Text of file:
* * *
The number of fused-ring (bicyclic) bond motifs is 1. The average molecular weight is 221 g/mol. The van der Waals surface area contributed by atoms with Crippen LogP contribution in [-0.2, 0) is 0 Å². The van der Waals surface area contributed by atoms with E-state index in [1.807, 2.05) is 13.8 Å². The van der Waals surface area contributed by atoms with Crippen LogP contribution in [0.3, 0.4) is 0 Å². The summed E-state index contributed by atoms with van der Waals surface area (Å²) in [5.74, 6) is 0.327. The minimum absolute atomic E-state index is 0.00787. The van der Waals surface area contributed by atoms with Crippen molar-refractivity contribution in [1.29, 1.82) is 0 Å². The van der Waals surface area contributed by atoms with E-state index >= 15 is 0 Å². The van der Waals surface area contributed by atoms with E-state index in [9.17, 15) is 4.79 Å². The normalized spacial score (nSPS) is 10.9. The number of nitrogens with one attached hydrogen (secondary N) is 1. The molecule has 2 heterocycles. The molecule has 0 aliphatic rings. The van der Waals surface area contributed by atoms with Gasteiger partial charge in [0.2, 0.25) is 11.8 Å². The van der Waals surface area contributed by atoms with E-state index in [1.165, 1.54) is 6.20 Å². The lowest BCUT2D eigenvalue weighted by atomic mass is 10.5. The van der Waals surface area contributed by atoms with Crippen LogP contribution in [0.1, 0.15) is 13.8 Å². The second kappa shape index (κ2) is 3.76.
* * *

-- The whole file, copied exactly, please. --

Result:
The number of fused-ring (bicyclic) bond motifs is 1. The average molecular weight is 221 g/mol. The van der Waals surface area contributed by atoms with Crippen LogP contribution in [-0.2, 0) is 0 Å². The van der Waals surface area contributed by atoms with E-state index in [1.807, 2.05) is 13.8 Å². The van der Waals surface area contributed by atoms with Crippen LogP contribution in [0.3, 0.4) is 0 Å². The summed E-state index contributed by atoms with van der Waals surface area (Å²) in [5.74, 6) is 0.327. The minimum absolute atomic E-state index is 0.00787. The van der Waals surface area contributed by atoms with Crippen molar-refractivity contribution in [1.29, 1.82) is 0 Å². The van der Waals surface area contributed by atoms with E-state index >= 15 is 0 Å². The van der Waals surface area contributed by atoms with E-state index in [9.17, 15) is 4.79 Å². The normalized spacial score (nSPS) is 10.9. The number of nitrogens with one attached hydrogen (secondary N) is 1. The molecule has 2 heterocycles. The molecule has 0 aliphatic rings. The van der Waals surface area contributed by atoms with Gasteiger partial charge in [0.2, 0.25) is 11.8 Å². The van der Waals surface area contributed by atoms with E-state index in [1.165, 1.54) is 6.20 Å². The lowest BCUT2D eigenvalue weighted by atomic mass is 10.5. The van der Waals surface area contributed by atoms with Crippen LogP contribution in [0.1, 0.15) is 13.8 Å². The second kappa shape index (κ2) is 3.76.